Tucked away in the bluffs of Pierce County 40 miles east of the St. Croix River, Sailer’s Meats in tiny Elmwood, Wis., is an unlikely place to find Minnesota deer.

On Mondays during hunting season, the field-dressed carcasses arrive in bunches for owner Jake Sailer and his crews to process into steaks, chops, jerky and sausage. The 92-year-old family business has a reputation for award-winning meats, but they’re gaining deer business in part because a growing number of other artisan butcher shops are getting out of the whole-carcass venison trade.

“It’s crazy, and it’s all good,’’ said Sailer, whose family built a new retail store and locker plant in Elmwood in 2006. “We don’t need it or depend on it, but it keeps a lot of guys working.’’

Area meat cutters say the shift away from whole-carcass processing started in 2002 when chronic wasting disease (CWD) was discovered in deer roaming in southwestern Wisconsin. Suddenly, bone-in cuts of venison were disallowed and the hides and remnants of the deer couldn’t be given to rendering companies to make byproducts. The waste had to be removed to landfills at added expense.

And since then, the appeal of whole-carcass deer processing has waned for other reasons. Most formidably, a lot of independent shops are booming with other business.

Julie Lorentz, executive director of the Minnesota Association of Meat Processors, said higher sales are linked to sustained public interest in locally or regionally sourced foods. More consumers want to know where their food comes from and what’s in it.

“People are really looking for that now,’’ Lorentz said. “Ten years ago, it wasn’t like this.’’

Jim Stasny, owner of Stasny’s Food Market in St. Paul, said his butcher shop has continued to accept whole, field-dressed deer for processing even though the store’s overall meat counter sales have tripled.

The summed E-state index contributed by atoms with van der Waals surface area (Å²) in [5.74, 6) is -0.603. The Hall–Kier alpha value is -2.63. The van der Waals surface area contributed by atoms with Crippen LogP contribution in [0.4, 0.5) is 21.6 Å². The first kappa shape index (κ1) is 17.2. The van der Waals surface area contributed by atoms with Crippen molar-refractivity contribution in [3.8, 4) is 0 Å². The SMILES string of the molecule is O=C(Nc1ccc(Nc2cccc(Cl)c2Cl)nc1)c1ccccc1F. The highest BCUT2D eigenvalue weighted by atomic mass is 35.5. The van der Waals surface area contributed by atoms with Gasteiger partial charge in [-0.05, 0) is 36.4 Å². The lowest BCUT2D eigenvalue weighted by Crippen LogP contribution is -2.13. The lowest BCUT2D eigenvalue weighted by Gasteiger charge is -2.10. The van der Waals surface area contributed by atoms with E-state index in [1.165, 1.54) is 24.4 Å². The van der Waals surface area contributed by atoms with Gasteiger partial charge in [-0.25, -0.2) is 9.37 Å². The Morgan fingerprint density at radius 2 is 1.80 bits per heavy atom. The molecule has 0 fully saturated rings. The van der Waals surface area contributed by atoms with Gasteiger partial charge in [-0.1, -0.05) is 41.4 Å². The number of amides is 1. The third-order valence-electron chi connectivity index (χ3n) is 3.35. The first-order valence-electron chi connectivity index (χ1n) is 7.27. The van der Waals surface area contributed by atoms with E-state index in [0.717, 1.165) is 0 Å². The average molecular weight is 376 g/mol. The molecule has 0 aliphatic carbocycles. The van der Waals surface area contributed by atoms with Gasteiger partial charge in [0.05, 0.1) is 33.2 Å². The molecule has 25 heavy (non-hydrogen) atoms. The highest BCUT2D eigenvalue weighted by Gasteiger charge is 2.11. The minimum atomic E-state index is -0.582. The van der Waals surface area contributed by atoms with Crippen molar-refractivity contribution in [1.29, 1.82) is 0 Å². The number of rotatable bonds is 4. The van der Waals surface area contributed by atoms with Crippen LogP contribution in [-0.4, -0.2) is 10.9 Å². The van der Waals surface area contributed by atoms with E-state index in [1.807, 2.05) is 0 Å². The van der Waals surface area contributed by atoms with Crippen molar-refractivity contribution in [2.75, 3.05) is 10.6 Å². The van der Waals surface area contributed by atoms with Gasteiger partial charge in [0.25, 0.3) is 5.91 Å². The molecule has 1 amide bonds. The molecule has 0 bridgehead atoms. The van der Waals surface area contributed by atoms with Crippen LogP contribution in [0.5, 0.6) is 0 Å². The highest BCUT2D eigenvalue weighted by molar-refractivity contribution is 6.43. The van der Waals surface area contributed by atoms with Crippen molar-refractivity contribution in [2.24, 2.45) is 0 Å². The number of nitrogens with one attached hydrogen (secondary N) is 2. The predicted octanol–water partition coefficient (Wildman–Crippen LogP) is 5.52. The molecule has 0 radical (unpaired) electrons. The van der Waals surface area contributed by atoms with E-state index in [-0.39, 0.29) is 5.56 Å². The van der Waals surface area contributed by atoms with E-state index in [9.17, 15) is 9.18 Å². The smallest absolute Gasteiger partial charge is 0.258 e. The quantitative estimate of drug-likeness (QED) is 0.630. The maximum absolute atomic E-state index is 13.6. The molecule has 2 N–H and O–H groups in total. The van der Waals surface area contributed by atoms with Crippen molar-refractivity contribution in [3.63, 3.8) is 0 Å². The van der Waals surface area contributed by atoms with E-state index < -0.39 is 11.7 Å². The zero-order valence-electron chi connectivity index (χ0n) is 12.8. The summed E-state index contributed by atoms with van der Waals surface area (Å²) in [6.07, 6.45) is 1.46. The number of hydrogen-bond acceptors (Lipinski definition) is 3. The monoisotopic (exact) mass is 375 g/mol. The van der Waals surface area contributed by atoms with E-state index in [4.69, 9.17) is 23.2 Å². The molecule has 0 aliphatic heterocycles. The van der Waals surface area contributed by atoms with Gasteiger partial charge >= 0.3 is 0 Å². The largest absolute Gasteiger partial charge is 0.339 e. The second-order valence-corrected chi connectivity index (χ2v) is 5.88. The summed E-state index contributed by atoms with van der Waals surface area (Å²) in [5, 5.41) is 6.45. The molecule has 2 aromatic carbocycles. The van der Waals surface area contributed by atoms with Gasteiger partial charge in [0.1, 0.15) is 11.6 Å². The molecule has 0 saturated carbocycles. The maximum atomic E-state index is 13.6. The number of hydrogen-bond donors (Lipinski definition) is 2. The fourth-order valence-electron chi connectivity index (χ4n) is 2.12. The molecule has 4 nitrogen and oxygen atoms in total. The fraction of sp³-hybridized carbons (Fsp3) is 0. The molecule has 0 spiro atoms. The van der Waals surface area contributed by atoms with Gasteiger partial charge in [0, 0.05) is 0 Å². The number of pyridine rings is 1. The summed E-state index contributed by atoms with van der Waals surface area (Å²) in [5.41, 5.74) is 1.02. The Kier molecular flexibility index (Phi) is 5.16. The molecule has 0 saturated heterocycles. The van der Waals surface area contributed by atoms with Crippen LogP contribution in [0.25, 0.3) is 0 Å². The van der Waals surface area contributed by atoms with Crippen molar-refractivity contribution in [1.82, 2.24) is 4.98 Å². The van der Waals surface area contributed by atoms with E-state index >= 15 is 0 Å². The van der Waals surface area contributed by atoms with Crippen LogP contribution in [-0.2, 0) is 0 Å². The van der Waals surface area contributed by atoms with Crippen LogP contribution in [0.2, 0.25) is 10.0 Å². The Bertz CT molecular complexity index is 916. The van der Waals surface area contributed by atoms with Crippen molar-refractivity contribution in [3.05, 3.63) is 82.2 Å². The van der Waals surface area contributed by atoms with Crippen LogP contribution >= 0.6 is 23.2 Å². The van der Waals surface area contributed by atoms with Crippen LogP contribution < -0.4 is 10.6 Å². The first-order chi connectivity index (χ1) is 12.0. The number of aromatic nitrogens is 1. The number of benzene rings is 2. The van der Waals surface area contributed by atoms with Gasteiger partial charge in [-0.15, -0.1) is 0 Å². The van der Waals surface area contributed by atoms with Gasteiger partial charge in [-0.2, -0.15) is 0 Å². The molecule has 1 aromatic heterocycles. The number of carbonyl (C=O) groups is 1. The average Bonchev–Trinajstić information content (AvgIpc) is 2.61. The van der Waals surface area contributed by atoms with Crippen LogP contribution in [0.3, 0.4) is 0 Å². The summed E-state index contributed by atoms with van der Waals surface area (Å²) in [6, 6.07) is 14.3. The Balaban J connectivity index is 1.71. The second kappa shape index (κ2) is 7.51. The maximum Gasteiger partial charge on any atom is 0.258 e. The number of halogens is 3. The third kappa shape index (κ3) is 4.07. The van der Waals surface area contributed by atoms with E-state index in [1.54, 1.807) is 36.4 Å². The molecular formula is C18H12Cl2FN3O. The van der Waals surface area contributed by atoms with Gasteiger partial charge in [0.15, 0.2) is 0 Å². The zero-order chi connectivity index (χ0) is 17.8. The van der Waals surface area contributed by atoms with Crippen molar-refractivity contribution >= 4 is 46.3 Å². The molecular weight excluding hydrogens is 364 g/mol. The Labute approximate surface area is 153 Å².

“Deer processing used to put you over the hump,’’ Stasny said. “Now the deer season comes and it’s like, ‘Do we have time?’ ”

The job always has been daunting because the hunting season coincides with one of the heaviest slaughter times for other custom meats, including beef, pork, bison and lamb. In addition, most butchers go all out to finish deer processing quickly so they can prepare proper inventories for the holidays.

Those who dropped the business say they no longer need to hire extra help, cope with long hours, pay for extra refrigeration or take special precautions for CWD. And they don’t miss dealing with poorly gutted deer or carcasses that need extra washing.

“When we talk to the guys who got out of it, we all say it’s the best thing we ever did,’’ said Ryan Schmidt, president of Schmidt’s Meat Market in Nicollet, Minn.

“It’s a lot of hard work,’’ Stasny said. “That’s the main reason a lot of them have gotten out of it.’’

Like a lot of shops that have stopped handling whole deer carcasses, Schmidt’s still makes sausage for hunters who bring in bags of home-carved, boneless venison. An uptick in home-carving has helped replace some of the lost capacity for whole-deer processing at butcher shops. In its heyday, Schmidt’s handled 1,000 to 1,200 whole deer in a two- or three-week period, Schmidt said.

A number of shop owners said that when the weather is warm, hunters are more prone to bring their meat in for processing because they don’t have adequate refrigeration and can’t always get to it right away to make their own sausage.

“The heat brings them in, but yes, more people are doing their own,’’ said Jennifer Dierkess, co-owner of McDonald’s Meats in Clear Lake. “That’s going to grow and grow.’’

Like Sailer’s, McDonald’s is still geared up to handle whole deer carcasses, and business is strong. “You have to adopt to handling it because regular business is so good right now,’’ Dierkess said.

McDonald’s, which invested in a separate building for its venison processing, has taken in more than 600 deer this year, and Dierkess estimates that venison processing is 20 percent of her overall business. Several McDonald’s customers in the past week said they were turned away by other butcher shops, Dierkess said, because they didn’t have the capacity to butcher another deer carcass.

Also like Sailer’s, one of the biggest challenges at McDonald’s is training and keeping meat cutters.

“It’s a dying trade,’’ Sailer said.